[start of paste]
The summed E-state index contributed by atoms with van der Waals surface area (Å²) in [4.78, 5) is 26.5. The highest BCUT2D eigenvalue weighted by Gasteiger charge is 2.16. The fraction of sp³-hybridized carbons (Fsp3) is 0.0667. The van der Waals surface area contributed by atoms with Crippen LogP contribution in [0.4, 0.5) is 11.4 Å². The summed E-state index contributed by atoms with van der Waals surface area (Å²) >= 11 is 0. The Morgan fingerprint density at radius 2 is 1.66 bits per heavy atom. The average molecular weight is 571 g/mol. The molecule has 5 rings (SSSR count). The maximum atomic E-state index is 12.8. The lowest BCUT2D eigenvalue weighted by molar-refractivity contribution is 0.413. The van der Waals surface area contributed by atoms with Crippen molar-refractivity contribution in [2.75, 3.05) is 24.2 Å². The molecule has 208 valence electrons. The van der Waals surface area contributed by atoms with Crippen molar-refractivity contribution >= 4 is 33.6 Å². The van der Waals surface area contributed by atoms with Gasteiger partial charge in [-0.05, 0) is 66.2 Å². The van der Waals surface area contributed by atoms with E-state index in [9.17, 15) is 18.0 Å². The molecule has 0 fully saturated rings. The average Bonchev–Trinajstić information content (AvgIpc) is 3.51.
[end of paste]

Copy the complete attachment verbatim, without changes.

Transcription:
The summed E-state index contributed by atoms with van der Waals surface area (Å²) in [4.78, 5) is 26.5. The highest BCUT2D eigenvalue weighted by Gasteiger charge is 2.16. The fraction of sp³-hybridized carbons (Fsp3) is 0.0667. The van der Waals surface area contributed by atoms with Crippen LogP contribution in [0.4, 0.5) is 11.4 Å². The summed E-state index contributed by atoms with van der Waals surface area (Å²) >= 11 is 0. The Morgan fingerprint density at radius 2 is 1.66 bits per heavy atom. The average molecular weight is 571 g/mol. The molecule has 5 rings (SSSR count). The maximum atomic E-state index is 12.8. The lowest BCUT2D eigenvalue weighted by molar-refractivity contribution is 0.413. The van der Waals surface area contributed by atoms with Crippen molar-refractivity contribution in [2.75, 3.05) is 24.2 Å². The molecule has 208 valence electrons. The van der Waals surface area contributed by atoms with Crippen molar-refractivity contribution >= 4 is 33.6 Å². The van der Waals surface area contributed by atoms with Gasteiger partial charge in [-0.05, 0) is 66.2 Å². The van der Waals surface area contributed by atoms with E-state index in [9.17, 15) is 18.0 Å². The molecule has 0 fully saturated rings. The average Bonchev–Trinajstić information content (AvgIpc) is 3.51.